hen I was about 15, my mom started talking to me about breast cancer. Her mother had passed away from the disease at 36, when my mom was 13. So my mom was always raw emotionally about that.
By the time I was 15, she had not developed breast cancer yet. I remember the year she turned 36. I remember the change in her emotionally. She didn't develop it until she was 46 — she passed away at 56 — but at the age of 36, the emotional change in her, it was fear every day.
My mom did not have the option of breast removal like I did. She knew she wanted it done, but physicians wouldn't consider it at the time. Also, insurance companies wouldn't have covered the procedure back then.
Because my mom was always so open with me, when I met my husband I was always so open with him about it. It was always just: We'll get married, we'll have some kids and I'll have my breasts removed. It was always very matter of fact.
I turned 35 last August, and I started having pain in my right breast. My heart just sank. I went straight to my OB/GYN, who had always been with me on having my breasts removed after my kids. She sent me to Dr. Polly Stephens at the Virginia Breast Center at St. Francis Medical Center, who is just the sweetest woman you could ever know.
They did a breast exam and they felt no lump or anything, and the pain had subsided after two days. It was in that meeting that I told them I was considering having a preventative mastectomy — they call it a prophylactic mastectomy. I had brought my family medical tree with me, and Dr. Stephens took a look at that and said, "Yes, let's do it." This was the end of August. Dr. Stephens works with a plastic surgeon named Dr. Neil Zemmel, and I made an appointment for the next day to see him. I showed him my chart and he said, "OK."
I did the double mastectomy and the reconstruction on Nov. 5, all in the same surgery. Because I was so large, they did a breast reduction along with the mastectomy so they could remove extra skin to make me a B cup. Dr. Stephens took all of the tissue out, and then Dr. Zimmel put the silicone implant under the muscle and used my skin to form the breast. They took the nipple and everything with it. We wrestled with the idea of keeping the nipple, but I would still have a 2 percent chance of getting cancer with the tissue in the nipple. In March, I had the nipple reconstruction done.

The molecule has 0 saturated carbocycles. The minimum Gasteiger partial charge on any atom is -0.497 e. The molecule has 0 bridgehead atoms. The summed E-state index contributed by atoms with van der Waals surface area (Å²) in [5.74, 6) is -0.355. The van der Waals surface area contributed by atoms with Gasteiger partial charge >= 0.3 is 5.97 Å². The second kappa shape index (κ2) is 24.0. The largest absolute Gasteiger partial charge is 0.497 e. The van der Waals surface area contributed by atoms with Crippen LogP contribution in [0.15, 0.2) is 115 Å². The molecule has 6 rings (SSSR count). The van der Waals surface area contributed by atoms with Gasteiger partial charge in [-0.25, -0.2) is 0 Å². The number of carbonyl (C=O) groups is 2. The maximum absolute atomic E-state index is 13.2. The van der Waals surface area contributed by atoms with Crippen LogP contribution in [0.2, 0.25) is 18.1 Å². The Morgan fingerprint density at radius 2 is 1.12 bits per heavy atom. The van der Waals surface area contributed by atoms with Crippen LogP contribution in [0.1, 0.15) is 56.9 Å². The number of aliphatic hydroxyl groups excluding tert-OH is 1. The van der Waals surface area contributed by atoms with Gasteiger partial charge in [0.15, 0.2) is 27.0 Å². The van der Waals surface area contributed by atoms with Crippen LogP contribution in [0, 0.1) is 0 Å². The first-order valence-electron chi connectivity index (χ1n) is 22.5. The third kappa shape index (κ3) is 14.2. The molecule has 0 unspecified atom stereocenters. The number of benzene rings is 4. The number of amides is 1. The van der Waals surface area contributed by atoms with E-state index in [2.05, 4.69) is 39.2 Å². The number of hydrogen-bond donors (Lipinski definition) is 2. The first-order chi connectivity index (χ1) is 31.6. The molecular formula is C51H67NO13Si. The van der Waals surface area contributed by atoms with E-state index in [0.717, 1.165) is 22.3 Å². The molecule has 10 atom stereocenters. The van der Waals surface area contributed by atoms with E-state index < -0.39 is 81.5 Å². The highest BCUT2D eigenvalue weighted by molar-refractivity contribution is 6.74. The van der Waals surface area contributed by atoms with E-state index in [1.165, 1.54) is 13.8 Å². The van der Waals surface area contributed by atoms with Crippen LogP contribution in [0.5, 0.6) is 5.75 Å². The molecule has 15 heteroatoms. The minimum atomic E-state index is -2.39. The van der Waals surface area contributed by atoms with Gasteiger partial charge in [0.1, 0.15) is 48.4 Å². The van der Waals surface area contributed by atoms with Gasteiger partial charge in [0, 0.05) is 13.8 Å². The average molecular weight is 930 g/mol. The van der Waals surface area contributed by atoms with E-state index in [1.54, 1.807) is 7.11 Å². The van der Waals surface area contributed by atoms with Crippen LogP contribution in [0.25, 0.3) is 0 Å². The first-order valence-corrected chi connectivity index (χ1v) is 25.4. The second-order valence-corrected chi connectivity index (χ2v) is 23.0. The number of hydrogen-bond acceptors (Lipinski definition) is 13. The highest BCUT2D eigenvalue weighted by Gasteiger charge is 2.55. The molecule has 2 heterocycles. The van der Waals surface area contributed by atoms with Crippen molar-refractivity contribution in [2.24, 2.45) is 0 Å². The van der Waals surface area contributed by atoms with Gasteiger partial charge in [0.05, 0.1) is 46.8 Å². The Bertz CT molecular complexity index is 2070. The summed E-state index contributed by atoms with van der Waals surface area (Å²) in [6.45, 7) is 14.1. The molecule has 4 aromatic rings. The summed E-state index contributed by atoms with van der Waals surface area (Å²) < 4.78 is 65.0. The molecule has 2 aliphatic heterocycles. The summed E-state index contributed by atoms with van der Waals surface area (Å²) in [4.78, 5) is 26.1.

I explained to my girls — Hannah is 4 1/2, Kate is 3 — what happened. We call them breast parts. Hannah saw me naked when I was changing my bandages, I guess it was four weeks post-op, and she stopped, and she looked really inquisitively, and she said, "Where are your dark spots?" — because I didn't have any nipples. I was like, "Oh, yeah, the doctors took them." And I said, "It's OK, though," and she said, "Oh, OK." At that point, I still had the option of not doing the nipple reconstruction, but I needed to do it because she needs to see me as she sees herself.
The original surgery was hard and involved a long recovery. There was a lot more mental stress than I was prepared for. I felt mentally I was ready for it, but the impact of it really affects you. I haven't ever second-guessed myself, though. It's just a matter of thinking of myself differently.
I don't need to do any breast self exams, which has been liberating. I haven't had to anguish every month. I'm still in the population with everyone else where I still have a 2 percent chance of developing breast cancer because I still have minimal breast tissue and all of my lymph nodes. I didn't have any precancerous cells; they did all of the pathology, so I should be good to go. I was almost positive they were going to come back and say there were precancerous cells.
The BRCA-1 and BRCA-2 gene testing wasn't available for my mom. I want to have it done for my girls because obviously there's a gene; something is going on here. I wish I had had the test done on my mom because if we had done it on her because she had already had breast cancer, then they could have isolated the gene that she had, and so then all they would have to do is test me for that gene. But now I have to go through all of the gene-panel testing to see if they can narrow down which gene I have, and then they can just test the girls.
We talk about this all the time on BeBrightPink.org — a group of previvors (I'm considered a previvor because I'm not a breast-cancer survivor but I'm a pre-breast-cancer survivor): Should parents have their children tested, or should they give the children the option when they're adults? I think I will have the gene testing, and I will be just as open and honest with them about our history as my mom was with me — but leave the decision up to them.
After the surgery, my self-image is great. I felt good about myself. Naked, my breasts are gorgeous. They're high and perky. They look like a 16-year-old's. They're just perfect.